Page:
Personally, I think that LessWrong & friends (e.g. Luke Muehlhauser) are the answer to that question; I wonder if you know about CFAR?

www.rationality.org

Anonymous said...

Compare atheist vs Christian or other monotheism dominated countries on the global peace index. It is quite obvious where morality is lacking. The US ranks 87th 70ish% monotheists while Norway and other parts of Scandinavia with logical, reasonable, generally reality confronting people are the most peaceful. It isn't a coincidence. people who value knowledge know better not to kill or harm in he name of something not known and unsubstantiated. Religious people miss the morality boat- they all had to be reminded of morals and told what to do by their sadmasochistic leaders. Forget belief- Lets be real.

Anonymous said...

Thank You. I cringe every time someone brings up that Weinberg quote for the exact reason. Especially since it's so pathetically easy to counter. One just has to say "Patriotism".

From then, all counterarguments like "well that's not much unlike a religion" are just embarassing embroidery, much akin to "Well, when it says God wants us to stone people for working on sabbath, what it ACTUALLY means..."

Just no. We should say what we mean. Doubtlessly, religion can motivate people to do or say some vile, nasty stuff. But any ideology will do just as well. Even the secular, liberal, "nice" ones (I personally am tired of being called a rapist by a certain variety of feminists all the time, just because I happen to be male).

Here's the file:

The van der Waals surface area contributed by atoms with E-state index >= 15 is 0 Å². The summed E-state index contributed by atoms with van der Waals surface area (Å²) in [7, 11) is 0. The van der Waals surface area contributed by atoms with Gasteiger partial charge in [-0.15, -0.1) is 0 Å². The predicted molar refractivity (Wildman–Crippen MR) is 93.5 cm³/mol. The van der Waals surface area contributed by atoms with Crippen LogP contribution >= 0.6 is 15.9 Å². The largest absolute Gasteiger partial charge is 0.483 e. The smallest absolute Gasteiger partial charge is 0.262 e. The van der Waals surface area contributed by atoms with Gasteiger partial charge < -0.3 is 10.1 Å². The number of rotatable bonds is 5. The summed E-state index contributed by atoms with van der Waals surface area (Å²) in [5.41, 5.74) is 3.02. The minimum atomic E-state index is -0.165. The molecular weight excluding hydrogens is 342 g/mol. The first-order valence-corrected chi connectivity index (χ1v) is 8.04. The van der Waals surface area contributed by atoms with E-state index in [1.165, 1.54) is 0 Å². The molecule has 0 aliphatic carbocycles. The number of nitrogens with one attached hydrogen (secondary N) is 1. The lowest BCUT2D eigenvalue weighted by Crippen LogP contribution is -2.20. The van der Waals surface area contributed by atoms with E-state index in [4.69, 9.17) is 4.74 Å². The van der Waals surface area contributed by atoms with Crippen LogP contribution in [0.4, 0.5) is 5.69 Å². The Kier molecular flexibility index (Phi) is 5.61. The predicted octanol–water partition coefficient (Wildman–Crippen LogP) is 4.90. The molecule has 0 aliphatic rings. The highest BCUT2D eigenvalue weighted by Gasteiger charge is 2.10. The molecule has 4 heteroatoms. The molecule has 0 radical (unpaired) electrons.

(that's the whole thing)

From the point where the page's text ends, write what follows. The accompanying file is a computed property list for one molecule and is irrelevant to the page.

At the very least, if the argument is that religion does more harm than good (which the argument often seems to be), one should supply the quote by an appropriate annotation.

Jamie Farren said...

Alonzo,

Above you characterize Sam Harris as having defended torture.

Can you provide a citation for this serious charge?

Thank you.

Anonymous said...

see i have a question, what do you think about souls immortality kindly share your thoughts. i think this is the biggest problem of us,, god has made our soul immortal so that it can never die. but this also means that our suffering is never going to end. who wants to live a life which has no ending its shit,